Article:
There was no intention to leave out the 99 cent store. However, while a popular stop, I would not agree that it meets all of the community’s needs. Some of this might be the result of the restrictions imposed by the Councilmember but I’m not to say that. I am to say that the concepts of comparative advantage would be best displayed by the 99 cents store, MFC and La Esperanza being opened all within in blocks of each other but we can’t count on MFC. The windows are now covered so dedicated bloggers such as you can’t take pictures of their “progress” anymore.


    Bike on over! This store needs your support and tell your neighbors toos.
    Drive down 3rd and after it becomes Mandela Parkway make your next left on 8th and its about 5 short blocks down. The Jack London District community can get their and with less fuel and carbon emissions that Safeway, Trader Joe’s and with less lines as well.

  10. David Oertel

    I get my fruit and vegetables from People’s Grocery. They operate a small stand on Brockhurst on Tuesdays where you can buy a grocery bag of fresh organic fruit and vegetables for only $12. And they take EBT cards! The food is locally grown and a lot of the work is done by local teens. It seems to be a very cool model for feeding people. I don’t belong to People’s Grocery, but somebody should mention them in the context of this discussion. Their website is:

  11. west oakland neighbor

    What’s the point of attacking Nancy for being on vacation while the council was on recess? Why should her off-duty activities be subject to your scrutiny and ridicule? I’d congratulate you on your successful fundraiser, but that’s your job (for now). Sounds like a cheap attempt at self-promotion in the names of LGBT people around the state.

    Why not celebrate a landmark in West Oakland without the cutting remarks?

  12. dto510

    While the Council was on recess, not all of the Councilmembers were on vacation, west oakland neighbor. What frustrates so many of Nancy Nadel’s constituents is that she hasn’t figured out what she can do to help her district beyond City Council votes, while other councilmembers and their staffs work even harder during the Council recess to deliver for their districts. It’s disappointing that you call Sean Sullivan’s work against Proposition 8 “self-promotion,” but I guess he does have a great deal of self-interest in equal rights for gays and lesbians.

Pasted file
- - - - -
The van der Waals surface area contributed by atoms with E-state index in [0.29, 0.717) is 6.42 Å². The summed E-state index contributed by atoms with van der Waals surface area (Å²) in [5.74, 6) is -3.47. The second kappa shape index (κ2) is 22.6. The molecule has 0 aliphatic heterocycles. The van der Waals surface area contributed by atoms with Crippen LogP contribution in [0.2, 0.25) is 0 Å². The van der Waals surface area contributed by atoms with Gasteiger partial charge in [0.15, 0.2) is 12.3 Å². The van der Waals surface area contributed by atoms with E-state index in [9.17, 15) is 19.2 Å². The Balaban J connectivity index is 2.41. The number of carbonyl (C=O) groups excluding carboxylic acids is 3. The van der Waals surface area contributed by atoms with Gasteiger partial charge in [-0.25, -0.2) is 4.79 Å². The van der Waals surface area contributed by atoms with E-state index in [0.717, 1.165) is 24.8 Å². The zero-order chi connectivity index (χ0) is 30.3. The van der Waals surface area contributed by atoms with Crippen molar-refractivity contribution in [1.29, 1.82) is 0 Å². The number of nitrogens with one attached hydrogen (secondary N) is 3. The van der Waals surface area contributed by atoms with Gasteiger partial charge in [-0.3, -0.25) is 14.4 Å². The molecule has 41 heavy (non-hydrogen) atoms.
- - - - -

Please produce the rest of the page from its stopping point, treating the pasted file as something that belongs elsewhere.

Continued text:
13. West Oakland Sentinel

    It seems at the last WOPAC general meeting, MFC was present long enough to say, they will be coming back asking for more money.

    When asked by WOPAC member how much, they replied “between $20,000 and $100,000″.

    No opening date was provided.

  14. river

    my 6yr old & i just moved to the area a coupla months ago (finally have our own spot after several years of psycho-housemates & homelessness) & have been excited & amazed to find out about city slicker farms (even more so as a lot of our neighbors didnt know much about it even though there’s a site less than a 10minute walk from us). not only do they offer sliding scale produce at their urban garden sites (where kids of all ages can see what food looks like before it’s packaged & help it grow) but the will actually come set up a garden for you to grow your own if you live in west oakland (they’ll build boxes, give you seeds & come out each season to help you figure out what to do) they’re having a big party this tomorrow (10/25) ~ hope all will come check it out!

  15. Trinidad

    I think thats great what Esperanza did and as a latina I am very proud of them for there accomplishment. I think its unfair however that Sean Sullivan directly tries to put one community business against another. In all fairness MFC had to start from the ground up. gathering people in the community who are interested in becoming worker owners, training them for business managment of all levels, attaining sufficient space.
    I dont want to belittle Esperanza because anybody from West Oakland who can open a business in West Oakland deserves credit. But the difference between Esperanza and MFC is that Esperanza market benifits one family for business development where as MFC benifits more than one family in the community for business development. not to mention the fact that because the funding is tax payers money the city has strict conditions attached such as making sure that people working on the buildout are all West oakland businesses. Think of all the money and time it takes for this to happen

    trainging (for worker owners), architects (for build out of grocery store), general manager, worker owners, lease for space, build out, materials, labor, permits, shall I go on?

    Stop being an instigator and a hater Sean. Be more supportive. By you putting down MFC you are also putting down all the West Oakland community residents and business that put their heart and energy in it and truely do believe in it. People dont fall for this. I understand what efforts go behind starting up a coop from the ground up and I understand the difference of operation between a personal family business start up and a coop. especially when funding is being provided by the city. STOP INSTIGATING. I bet Sean hasnt even called MFC to hear theyre side of the story. If anybody is curiouse why dont they jst call MFC to find out whats going on and why it’s taking so long. People are so quick to attack but hesitant when it comes to finding the truth.